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Red Cross lends a helping hand to stranded travelers
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Katie Lawson
December 22, 2006

A severe snowstorm blew through Colorado earlier this week, dumping more than a foot of snow in some places and stranding thousands of holiday travelers. After pummeling the Denver metropolitan area with a reported total of 25 inches of snow, the storm moved east affecting Texas, Kansas, Nebraska and Wyoming.

The storm shut down Denver International Airport creating delays in airports across the country. Stranded passengers in the nation’s fifth busiest airport were forced to bed down in the terminal or struggle to find a hotel room. The storm also shut down several major routes through the west, including a 250-mile stretch of I-70 westbound in Kansas to the Colorado border.

Disaster volunteers from the American Red Cross Mile High Chapter have been weathering the storm while providing assistance to those in need. The chapter opened a total of seven shelters since Wednesday afternoon and welcomed more than 330 shelter guests.

“We also worked around the clock to support the material needs of the thousands of people stranded at Denver International Airport after it was forced to suspend operations due to the blizzard,” said Robert Thomas, Director of Communications for the Mile High Chapter. “We distributed more than 1,100 meals and about 8,000 snacks to may frustrated travelers.”

Chapter volunteers even supplied the Greyhound bus station with extra cots to help make stranded families a bit more comfortable as they waited out the storm. Many volunteers simply offered emotional support during a trying time.

The Pikes Peak chapter in Colorado Springs, Colo., along with the Centennial chapter in Ft. Collins also had multiple shelters open throughout the storm. While Pikes Peak welcomed 214 guests, Centennial welcomed approximately 30.

As the storm blew eastward, Red Cross chapters in Kansas and Nebraska also opened a few shelters after local motels were fully booked by stranded travelers. The Mid-Rio Grande chapter in New Mexico also set up a shelter for those affected by the closure of I-25.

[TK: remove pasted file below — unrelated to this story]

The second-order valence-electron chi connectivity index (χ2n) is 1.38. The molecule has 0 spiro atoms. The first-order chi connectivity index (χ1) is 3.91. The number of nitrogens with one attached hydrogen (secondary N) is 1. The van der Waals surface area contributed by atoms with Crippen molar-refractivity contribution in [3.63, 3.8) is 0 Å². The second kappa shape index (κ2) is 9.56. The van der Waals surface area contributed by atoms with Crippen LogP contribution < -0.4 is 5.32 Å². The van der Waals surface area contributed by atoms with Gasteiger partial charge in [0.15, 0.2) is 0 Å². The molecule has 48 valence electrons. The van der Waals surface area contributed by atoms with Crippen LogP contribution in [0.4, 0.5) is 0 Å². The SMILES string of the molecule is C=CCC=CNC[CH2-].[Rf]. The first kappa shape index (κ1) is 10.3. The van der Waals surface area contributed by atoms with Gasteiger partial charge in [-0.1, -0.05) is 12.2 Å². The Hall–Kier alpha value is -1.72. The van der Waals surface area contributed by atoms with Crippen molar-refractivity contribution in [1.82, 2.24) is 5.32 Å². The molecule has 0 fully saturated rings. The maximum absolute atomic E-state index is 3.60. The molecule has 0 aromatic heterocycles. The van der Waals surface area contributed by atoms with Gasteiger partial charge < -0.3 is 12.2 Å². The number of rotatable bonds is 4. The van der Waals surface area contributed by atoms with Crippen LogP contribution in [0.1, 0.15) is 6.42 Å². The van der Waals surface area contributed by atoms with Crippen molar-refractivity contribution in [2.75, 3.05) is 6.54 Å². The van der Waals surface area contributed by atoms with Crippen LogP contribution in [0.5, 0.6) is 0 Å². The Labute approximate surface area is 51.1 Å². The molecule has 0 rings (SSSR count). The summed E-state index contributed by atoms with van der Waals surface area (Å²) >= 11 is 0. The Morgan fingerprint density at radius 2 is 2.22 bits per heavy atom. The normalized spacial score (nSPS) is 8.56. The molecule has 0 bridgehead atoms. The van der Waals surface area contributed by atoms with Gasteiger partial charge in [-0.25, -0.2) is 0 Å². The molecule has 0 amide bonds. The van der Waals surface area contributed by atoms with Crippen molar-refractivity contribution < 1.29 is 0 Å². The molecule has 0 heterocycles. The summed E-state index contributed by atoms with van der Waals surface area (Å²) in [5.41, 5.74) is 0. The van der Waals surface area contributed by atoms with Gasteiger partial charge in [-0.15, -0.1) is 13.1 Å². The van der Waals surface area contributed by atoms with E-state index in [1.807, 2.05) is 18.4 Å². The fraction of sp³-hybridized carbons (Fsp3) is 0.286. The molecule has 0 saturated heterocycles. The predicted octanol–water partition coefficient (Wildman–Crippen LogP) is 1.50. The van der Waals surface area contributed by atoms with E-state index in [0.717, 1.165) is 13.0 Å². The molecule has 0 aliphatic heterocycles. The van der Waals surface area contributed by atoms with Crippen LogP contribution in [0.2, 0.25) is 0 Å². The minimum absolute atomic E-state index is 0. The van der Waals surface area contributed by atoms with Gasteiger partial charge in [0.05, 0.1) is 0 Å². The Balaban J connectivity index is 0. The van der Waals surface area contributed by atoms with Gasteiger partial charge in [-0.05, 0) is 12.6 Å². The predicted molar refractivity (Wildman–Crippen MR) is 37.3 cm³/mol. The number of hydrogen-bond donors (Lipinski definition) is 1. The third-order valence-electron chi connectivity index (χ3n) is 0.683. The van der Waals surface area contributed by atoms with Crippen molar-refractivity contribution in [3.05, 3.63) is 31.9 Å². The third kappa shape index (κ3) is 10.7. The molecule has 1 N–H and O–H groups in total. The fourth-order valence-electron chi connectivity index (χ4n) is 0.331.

Although conditions are beginning to improve, Red Cross chapters throughout the region will continue to monitor conditions and remain ready to offer further assistance.

To learn more about how to prepare for and cope with winter storms, visit the "Get Prepared" section of Redcross.org or contact your local Red Cross chapter.

All American Red Cross disaster assistance is free, made possible by voluntary donations of time and money from the American people. You can help the victims of thousands of disasters across the country each year by making a financial gift to the American Red Cross Disaster Relief Fund, which enables the Red Cross to provide shelter, food, counseling and other assistance to victims of disaster. The American Red Cross honors donor intent. If you wish to designate your donation to a specific disaster, please do so at the time of your donation. Call 1-800-REDCROSS or 1-800-257-7575 (Spanish). Contributions to the Disaster Relief Fund may be sent to your local American Red Cross chapter or to the American Red Cross, P. O. Box 37243, Washington, DC 20013. Internet users can make a secure online contribution by visiting www.redcross.org.

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